But with Team Stark on a seeming upswing, dropping Freys like flies and treating Boltons like dog kibble, this latter-day version of Game of Thrones no longer feels like the same morally chaotic world where Littlefinger once held a dagger to Ned Stark’s throat. While the Stark ascendency is popular with many, there is a contingent of viewers (usually fans of the George R.R. Martin novels) who miss the unconventional fantasy world where someone like Littlefinger could wind up taking the Iron Throne. “Yeah, me too,” Gillen agrees with a laugh.
Just because the Starks are on the rise, though, Gillen promises we shouldn’t count his clever, calculating character out yet: “Littlefinger’s one of the most determined characters—ruthless and rigorous. His drive isn’t diminished in any way.” He also adds that there’s a long way to go yet, and he’s right. With super-sized episodes this season as well as rumor of feature-length installments for Season 8, there’s plenty of time for everything to go wrong for the Starks—and for Littlefinger to wind up back on top.
But even with expanded running times, the unavoidable fact is that the behemoth HBO series will come to a close sometime soon. And Gillen, ever the survivalist, is already ready to move on to the next thing. In fact, he has literally already moved on to join Season 4 of the BBC/Netflix series Peaky Blinders, about a Birmingham criminal empire set in the 1920s and starring Cillian Murphy and Tom Hardy. As is the case with Thrones, Peaky Blinders demands total secrecy from its stars—but Gillen can say he plays “a guy who shows up, is called in to help solve a problem, if you like.” And for fans of Gillen’s accent work, he teases, “I’m playing an English character, not from Birmingham, though. Kind of North Country.” In other words, he may wind up sounding a bit Starkish.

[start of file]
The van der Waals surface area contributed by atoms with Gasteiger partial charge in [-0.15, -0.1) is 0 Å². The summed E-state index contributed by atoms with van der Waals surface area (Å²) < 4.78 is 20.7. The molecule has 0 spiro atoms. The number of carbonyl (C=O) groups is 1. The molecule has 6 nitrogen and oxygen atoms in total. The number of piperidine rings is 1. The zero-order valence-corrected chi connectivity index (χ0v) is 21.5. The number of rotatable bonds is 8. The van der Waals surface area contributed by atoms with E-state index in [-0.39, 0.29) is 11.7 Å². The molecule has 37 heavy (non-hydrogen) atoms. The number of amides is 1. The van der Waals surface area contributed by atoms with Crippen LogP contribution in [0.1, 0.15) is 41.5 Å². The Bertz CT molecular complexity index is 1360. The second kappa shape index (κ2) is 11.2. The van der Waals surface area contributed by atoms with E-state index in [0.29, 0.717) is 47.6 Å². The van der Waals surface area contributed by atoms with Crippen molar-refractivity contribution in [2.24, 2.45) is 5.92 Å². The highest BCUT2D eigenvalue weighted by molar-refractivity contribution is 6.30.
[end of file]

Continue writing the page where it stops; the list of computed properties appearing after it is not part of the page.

Gillen’s decision to wrap up Thrones with his foot already out the door is an approach he likely learned from years rebounding from one culturally iconic show to the next. Like Littlefinger, he’s a survivor. “I don’t know how I’m going to feel when it ends or whatever,” he says, contemplating the close of nearly a decade on Thrones. “With Queer as Folk, The Wire, or indeed at the end of any theater job, one thing I’ve always really liked is to just forget about—just stop thinking about it, forget about it and just walk away. And that feels pretty good, you know?”
But surely he won’t walk away from such a massive career moment without something to remember it by—perhaps a memento? “I definitely want the mockingbird pin,” Gillen says without hesitation, noting that there are multiple versions of his character’s self-designed sigil jewelry. He wants them all.
“I have snaffled a few little things along the way over the past few years. I’ve snuck a few things out in my sleeve,” he admitted, even while observing that the art department usually keeps a close eye on items to make sure they don’t go missing. Isn’t that a little. . .Littlefinger of him? “Yeah, it is Littlefinger,” he laughs. “I didn’t feel bad about it. I just stuck it up my sleeve.”